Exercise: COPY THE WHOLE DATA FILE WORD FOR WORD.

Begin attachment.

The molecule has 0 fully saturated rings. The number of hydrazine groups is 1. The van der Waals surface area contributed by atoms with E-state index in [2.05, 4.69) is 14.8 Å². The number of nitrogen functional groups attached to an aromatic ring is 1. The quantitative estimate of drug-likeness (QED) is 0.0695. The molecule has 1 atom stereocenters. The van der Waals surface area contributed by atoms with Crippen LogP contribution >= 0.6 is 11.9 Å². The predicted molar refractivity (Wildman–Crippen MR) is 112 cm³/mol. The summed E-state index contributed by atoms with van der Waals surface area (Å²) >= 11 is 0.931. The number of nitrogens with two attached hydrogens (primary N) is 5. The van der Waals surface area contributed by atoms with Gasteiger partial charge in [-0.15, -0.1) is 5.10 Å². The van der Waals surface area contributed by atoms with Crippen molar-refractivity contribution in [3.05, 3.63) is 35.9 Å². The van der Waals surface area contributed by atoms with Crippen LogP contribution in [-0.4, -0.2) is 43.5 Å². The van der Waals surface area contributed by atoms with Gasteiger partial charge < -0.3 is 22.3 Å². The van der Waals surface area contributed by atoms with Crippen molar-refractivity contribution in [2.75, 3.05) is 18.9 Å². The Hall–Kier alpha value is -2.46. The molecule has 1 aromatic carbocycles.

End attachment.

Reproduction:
The molecule has 0 fully saturated rings. The number of hydrazine groups is 1. The van der Waals surface area contributed by atoms with E-state index in [2.05, 4.69) is 14.8 Å². The number of nitrogen functional groups attached to an aromatic ring is 1. The quantitative estimate of drug-likeness (QED) is 0.0695. The molecule has 1 atom stereocenters. The van der Waals surface area contributed by atoms with Crippen LogP contribution >= 0.6 is 11.9 Å². The predicted molar refractivity (Wildman–Crippen MR) is 112 cm³/mol. The summed E-state index contributed by atoms with van der Waals surface area (Å²) >= 11 is 0.931. The number of nitrogens with two attached hydrogens (primary N) is 5. The van der Waals surface area contributed by atoms with Gasteiger partial charge in [-0.15, -0.1) is 5.10 Å². The van der Waals surface area contributed by atoms with Crippen molar-refractivity contribution in [3.05, 3.63) is 35.9 Å². The van der Waals surface area contributed by atoms with Crippen LogP contribution in [-0.4, -0.2) is 43.5 Å². The van der Waals surface area contributed by atoms with Gasteiger partial charge < -0.3 is 22.3 Å². The van der Waals surface area contributed by atoms with Crippen molar-refractivity contribution in [2.75, 3.05) is 18.9 Å². The Hall–Kier alpha value is -2.46. The molecule has 1 aromatic carbocycles.